Sensory adaptations to best support a child’s ability to concentrate
Distractions surround children during the school day and it’s often much more than classmates talking. During the elementary school years, children’s sensory systems aren’t fully developed. Their central nervous systems are still maturing in terms of how they process information from the senses (sights, sounds, touches, etc.) and react to it in a behaviorally appropriate way.
Children are better equipped to maintain attention to tasks, respond to what’s going on around them and engage in positive social interactions once their sensory processing skills are fully developed. Until then, sensory input is often likely to be distracting.
Over time and with positive sensory experiences most children’s sensory processing skills will mature, but until they reach that point there are many ways a child’s environment can be adapted to minimize sensory issues.
Occupational therapist Katie DeWeerd from our Fredericksburg Therapy Center utilizes the following strategies to help children with diagnosed sensory processing difficulties more successfully engage in school and daily life. Based on specific sensory needs, these strategies can be used to help create a supportive sensory environment for any child.
Consider these adaptations when creating a homework, study or school-day environment designed to best support a child’s ability to concentrate.
Adapting the environment for sensory defensiveness
Decreasing the sensory stimuli in the environment can help alleviate distractions for a child who is easily overwhelmed by sensory input.
Visual adaptations (child who gets overstimulated by visual stimuli)
- Decrease clutter near child’s desk area
- Simplify worksheets by removing extra pictures and using a larger font
- Create an enclosed cubicle from cardboard around child’s desk to block distractions
Auditory adaptations (child who becomes agitated or distracted by noise)
- Seat child near front of classroom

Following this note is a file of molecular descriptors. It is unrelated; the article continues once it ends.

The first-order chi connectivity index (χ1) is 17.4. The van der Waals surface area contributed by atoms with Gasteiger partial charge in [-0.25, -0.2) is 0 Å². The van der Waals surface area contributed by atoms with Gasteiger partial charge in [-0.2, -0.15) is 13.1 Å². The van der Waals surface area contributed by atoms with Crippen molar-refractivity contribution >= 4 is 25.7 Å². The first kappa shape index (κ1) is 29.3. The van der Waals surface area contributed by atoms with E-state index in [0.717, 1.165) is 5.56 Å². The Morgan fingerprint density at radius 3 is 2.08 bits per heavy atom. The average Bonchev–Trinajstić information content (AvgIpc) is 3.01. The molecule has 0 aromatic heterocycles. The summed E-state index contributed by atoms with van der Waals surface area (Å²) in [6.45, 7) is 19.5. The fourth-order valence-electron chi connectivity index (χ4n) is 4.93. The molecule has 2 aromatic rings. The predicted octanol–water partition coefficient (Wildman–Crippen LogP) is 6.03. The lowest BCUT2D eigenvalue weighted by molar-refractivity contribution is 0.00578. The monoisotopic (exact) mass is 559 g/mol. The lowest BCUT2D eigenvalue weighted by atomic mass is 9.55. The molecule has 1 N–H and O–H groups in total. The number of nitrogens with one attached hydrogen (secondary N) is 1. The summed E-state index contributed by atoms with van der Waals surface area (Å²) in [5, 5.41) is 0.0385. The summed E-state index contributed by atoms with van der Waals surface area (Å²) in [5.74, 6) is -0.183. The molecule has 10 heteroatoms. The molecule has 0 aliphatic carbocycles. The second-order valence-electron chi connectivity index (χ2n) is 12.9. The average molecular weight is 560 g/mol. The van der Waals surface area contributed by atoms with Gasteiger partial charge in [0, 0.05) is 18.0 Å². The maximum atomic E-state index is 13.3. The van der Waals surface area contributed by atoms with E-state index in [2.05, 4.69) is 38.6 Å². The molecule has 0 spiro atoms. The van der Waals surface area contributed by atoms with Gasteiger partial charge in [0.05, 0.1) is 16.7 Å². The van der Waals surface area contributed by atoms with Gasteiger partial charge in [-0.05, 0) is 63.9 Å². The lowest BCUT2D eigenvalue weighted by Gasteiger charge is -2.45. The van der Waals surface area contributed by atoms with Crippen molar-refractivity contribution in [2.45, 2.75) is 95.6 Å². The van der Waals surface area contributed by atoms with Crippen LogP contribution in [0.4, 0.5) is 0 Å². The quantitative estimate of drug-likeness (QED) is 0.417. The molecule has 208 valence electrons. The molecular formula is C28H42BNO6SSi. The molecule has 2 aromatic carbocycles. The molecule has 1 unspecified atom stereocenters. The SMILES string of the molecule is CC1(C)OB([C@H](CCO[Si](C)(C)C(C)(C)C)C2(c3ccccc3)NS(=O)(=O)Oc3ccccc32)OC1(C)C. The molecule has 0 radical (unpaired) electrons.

- Seat child away from the hum of the air conditioner/heating system
- Allow child to use noise reduction headphones/music during quiet work
- Prepare child ahead of time for unexpected noises (like the school bell or fire alarm)
Tactile adaptations (child who is bothered by touch)
- Modify messy hands-on projects
- Position child away from crowds
How to adapt the environment for sensory seekers
It is not uncommon for children to seek out certain types of sensory input as their sensory processing systems are developing. Providing the child with enough input of the sensation they are seeking can decrease disruptive/inattentive behaviors.
Tactile seekers (child who fidgets and wiggles)
- Encourage teachers to allow child to use a distraction tool like a stress ball during quiet work or tests
- Have child hold a weighted ball or weighted stuffed animal during circle or group time
- Provide heavy work activities like stacking textbooks and erasing the board (giving muscles heavy work or deep pressure can help a child calm down and focus)
- Glue worksheets that require cutting to cardstock before child cuts them out (cutting cardstock also provides heavy muscle work that can be calming)
- Have child seated on a sit disc like an inflatable cushion when they’re at their desk and during circle or group time
- Encourage your child’s teacher to have the class get up and do quick five-minute exercise routines throughout the day or ask the teacher to build in this time specifically for your child
Oral seekers (child who chews on shirt, pencils/pens, etc.)
- Provide a chewy or crunchy snack two to three times a day
- Provide minty or sour hard candy that provides intense oral input
- Provide ice cold water or tart lemon water and have child drink through a thick waterbottle straw for intense oral input
Make sensory adaptations part of your family’s back-to-school prep and let your firsthand knowledge of your child’s behavior patterns guide you in selecting helpful strategies.
What do I do if my child is having sensory difficulty?
If you think sensory difficulties are affecting your child’s ability to successfully get through the day, talk to your pediatrician or get a referral for an occupational therapy evaluation. An occupational therapist can further examine sensory processing and provide helpful treatment recommendations.